F Paul Doerder
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 Title: Professor
 Dept: Biology, Geology, Environmental Science
 Office: SI 233
 Phone: 216-687-2442
 Email: F.DOERDER@csuohio.edu
 Address: 2121 Euclid Ave. SI 233, Cleveland, OH 44115

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Research Keywords:
Natural Populations, Genetic Polymorphisms, Tetrahymena thermophila, Gene evolution, Biogeography, DNA barcodes
 
Education:
Ph.D., Cell Biology, University of Illinois at Urbana-Champaign, 1972
B.S., Biology, Dana College, 1967
 
Brief Bio:
Dr. Doerder earned the Ph.D. in Cell Biology from the University of Illinois - Urbana/Champaign. Following a year of post-doctoral research at the University of Iowa, he joined the faculty of the University of Pittsburgh.  In 1981 he joined the faculty of Cleveland State University.

A geneticist, he has taught a wide variety of courses, including cell biology, biochemistry, molecular biology, general biology, and non-majors biology.  He has directed the research of many M.S. and Ph.D. students.  Three of his Ph.D. advisees are on the faculties of local colleges.
 
Research Interests:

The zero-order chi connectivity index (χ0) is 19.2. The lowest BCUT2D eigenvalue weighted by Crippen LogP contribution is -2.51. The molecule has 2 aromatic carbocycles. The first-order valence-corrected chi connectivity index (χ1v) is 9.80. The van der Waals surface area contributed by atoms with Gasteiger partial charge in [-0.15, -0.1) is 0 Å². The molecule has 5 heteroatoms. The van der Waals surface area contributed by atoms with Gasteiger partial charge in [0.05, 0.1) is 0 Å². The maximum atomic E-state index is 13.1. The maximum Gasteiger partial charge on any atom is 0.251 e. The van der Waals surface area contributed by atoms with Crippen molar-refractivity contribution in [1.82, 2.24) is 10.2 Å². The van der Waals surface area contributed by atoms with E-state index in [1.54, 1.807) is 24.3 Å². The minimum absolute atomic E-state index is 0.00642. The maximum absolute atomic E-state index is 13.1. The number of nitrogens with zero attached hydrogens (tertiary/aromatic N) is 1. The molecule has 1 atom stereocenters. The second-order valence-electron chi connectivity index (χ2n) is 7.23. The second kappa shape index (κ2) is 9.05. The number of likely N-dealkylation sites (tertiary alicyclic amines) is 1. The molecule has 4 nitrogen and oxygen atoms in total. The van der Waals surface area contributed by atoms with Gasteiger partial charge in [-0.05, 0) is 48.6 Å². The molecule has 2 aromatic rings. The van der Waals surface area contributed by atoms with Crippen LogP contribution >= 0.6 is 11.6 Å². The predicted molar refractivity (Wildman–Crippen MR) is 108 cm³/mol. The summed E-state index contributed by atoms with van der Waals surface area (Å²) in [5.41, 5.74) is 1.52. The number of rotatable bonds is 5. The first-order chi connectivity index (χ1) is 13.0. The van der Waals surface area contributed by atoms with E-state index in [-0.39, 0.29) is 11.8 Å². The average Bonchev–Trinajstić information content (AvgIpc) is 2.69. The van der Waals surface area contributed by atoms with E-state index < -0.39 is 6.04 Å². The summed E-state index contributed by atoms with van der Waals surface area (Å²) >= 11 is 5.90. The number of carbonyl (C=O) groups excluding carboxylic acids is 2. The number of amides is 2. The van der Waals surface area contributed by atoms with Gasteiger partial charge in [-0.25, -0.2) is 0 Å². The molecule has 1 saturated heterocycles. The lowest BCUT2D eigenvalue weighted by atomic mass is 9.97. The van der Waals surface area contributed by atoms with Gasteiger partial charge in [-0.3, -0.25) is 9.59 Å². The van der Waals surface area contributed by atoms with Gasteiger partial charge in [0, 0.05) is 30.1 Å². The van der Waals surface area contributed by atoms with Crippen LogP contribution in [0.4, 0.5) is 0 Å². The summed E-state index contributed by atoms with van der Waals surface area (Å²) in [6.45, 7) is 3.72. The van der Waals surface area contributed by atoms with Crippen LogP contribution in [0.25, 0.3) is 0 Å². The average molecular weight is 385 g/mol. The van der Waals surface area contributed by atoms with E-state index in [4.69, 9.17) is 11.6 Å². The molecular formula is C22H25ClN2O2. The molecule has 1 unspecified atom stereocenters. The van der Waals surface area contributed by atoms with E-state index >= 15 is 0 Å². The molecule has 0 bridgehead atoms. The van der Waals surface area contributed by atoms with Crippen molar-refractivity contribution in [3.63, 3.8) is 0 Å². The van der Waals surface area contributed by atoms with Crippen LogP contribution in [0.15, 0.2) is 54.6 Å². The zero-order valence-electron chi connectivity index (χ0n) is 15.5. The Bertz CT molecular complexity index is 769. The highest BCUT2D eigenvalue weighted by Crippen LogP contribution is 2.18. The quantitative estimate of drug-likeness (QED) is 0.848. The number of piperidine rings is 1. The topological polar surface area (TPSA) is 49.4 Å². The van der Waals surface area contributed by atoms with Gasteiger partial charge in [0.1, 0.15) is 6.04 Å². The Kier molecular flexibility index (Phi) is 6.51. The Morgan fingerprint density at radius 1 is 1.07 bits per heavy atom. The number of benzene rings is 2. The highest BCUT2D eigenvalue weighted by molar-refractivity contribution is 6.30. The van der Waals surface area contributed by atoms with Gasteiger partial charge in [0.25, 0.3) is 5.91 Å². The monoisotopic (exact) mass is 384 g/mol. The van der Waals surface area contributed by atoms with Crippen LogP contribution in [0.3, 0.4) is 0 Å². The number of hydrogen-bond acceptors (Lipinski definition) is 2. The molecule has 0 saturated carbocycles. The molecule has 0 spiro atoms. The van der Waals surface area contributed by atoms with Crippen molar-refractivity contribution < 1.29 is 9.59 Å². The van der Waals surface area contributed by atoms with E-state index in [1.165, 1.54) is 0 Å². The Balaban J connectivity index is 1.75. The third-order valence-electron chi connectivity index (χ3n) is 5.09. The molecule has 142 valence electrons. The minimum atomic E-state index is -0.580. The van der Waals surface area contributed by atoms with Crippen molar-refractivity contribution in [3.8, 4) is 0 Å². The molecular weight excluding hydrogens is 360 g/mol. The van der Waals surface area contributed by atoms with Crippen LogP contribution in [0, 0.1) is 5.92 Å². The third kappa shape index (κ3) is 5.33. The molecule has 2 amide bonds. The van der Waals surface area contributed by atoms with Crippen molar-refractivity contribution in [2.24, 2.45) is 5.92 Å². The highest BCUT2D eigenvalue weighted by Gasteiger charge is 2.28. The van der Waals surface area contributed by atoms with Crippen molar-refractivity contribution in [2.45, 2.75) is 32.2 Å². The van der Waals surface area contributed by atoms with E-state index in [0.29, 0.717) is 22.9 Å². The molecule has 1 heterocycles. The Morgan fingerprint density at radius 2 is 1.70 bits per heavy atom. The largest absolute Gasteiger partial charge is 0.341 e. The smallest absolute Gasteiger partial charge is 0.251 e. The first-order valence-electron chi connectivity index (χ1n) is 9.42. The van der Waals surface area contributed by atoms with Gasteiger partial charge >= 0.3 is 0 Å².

My lab currently focuses on the population genetics and biogeography of Tetrahymena thermophila and the ~40 other members of the genus Tetrahymena.  We combine field studies and molecular techniques to study population structure, distribution, and biogeography.  

My early research focused on regulation of genes encoding a major cell surface protein, the immobilization antigen.  Using mutagenesis, my lab group identified regulatory genes and extended the number of gene families encoding immobilization antigens.  Today, we use bioinformatic procedures and the T. thermophila genome sequence to study these genes. In the mid-1980s I discovered natural populations of T. thermophila in western PA. A rare species, T. thermophila and members of the genus were little studied in natural populations.  My lab group has studied mating type frequencies, immobilization antigen polymorphisms, and population structure of T. thermophila.  In addition, we are collecting water samples to determine the distribution of other members of the genus using DNA barcodes. The results are relevant to fundamental questions in population biology and biogeography.